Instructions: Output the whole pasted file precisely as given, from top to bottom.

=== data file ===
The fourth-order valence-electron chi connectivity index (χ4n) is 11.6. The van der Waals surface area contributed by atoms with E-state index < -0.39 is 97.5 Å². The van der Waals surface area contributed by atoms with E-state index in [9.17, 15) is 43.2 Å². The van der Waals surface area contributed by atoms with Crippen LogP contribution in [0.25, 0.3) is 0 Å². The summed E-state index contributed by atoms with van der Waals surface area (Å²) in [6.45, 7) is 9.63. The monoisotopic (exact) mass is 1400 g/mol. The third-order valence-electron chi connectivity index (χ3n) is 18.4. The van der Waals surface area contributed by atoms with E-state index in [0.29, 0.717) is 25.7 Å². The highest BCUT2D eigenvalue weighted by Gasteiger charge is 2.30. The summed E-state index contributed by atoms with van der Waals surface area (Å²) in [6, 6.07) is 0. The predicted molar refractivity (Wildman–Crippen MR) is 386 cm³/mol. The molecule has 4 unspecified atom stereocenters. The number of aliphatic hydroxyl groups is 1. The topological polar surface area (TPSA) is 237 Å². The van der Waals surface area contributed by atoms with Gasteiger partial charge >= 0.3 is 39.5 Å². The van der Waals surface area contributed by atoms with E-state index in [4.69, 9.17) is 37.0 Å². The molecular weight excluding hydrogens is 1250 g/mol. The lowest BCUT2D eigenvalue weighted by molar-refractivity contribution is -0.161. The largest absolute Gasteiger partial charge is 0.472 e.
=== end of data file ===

The fourth-order valence-electron chi connectivity index (χ4n) is 11.6. The van der Waals surface area contributed by atoms with E-state index < -0.39 is 97.5 Å². The van der Waals surface area contributed by atoms with E-state index in [9.17, 15) is 43.2 Å². The van der Waals surface area contributed by atoms with Crippen LogP contribution in [0.25, 0.3) is 0 Å². The summed E-state index contributed by atoms with van der Waals surface area (Å²) in [6.45, 7) is 9.63. The monoisotopic (exact) mass is 1400 g/mol. The third-order valence-electron chi connectivity index (χ3n) is 18.4. The van der Waals surface area contributed by atoms with E-state index in [0.29, 0.717) is 25.7 Å². The highest BCUT2D eigenvalue weighted by Gasteiger charge is 2.30. The summed E-state index contributed by atoms with van der Waals surface area (Å²) in [6, 6.07) is 0. The predicted molar refractivity (Wildman–Crippen MR) is 386 cm³/mol. The molecule has 4 unspecified atom stereocenters. The number of aliphatic hydroxyl groups is 1. The topological polar surface area (TPSA) is 237 Å². The van der Waals surface area contributed by atoms with Gasteiger partial charge >= 0.3 is 39.5 Å². The van der Waals surface area contributed by atoms with E-state index in [4.69, 9.17) is 37.0 Å². The molecular weight excluding hydrogens is 1250 g/mol. The lowest BCUT2D eigenvalue weighted by molar-refractivity contribution is -0.161. The largest absolute Gasteiger partial charge is 0.472 e.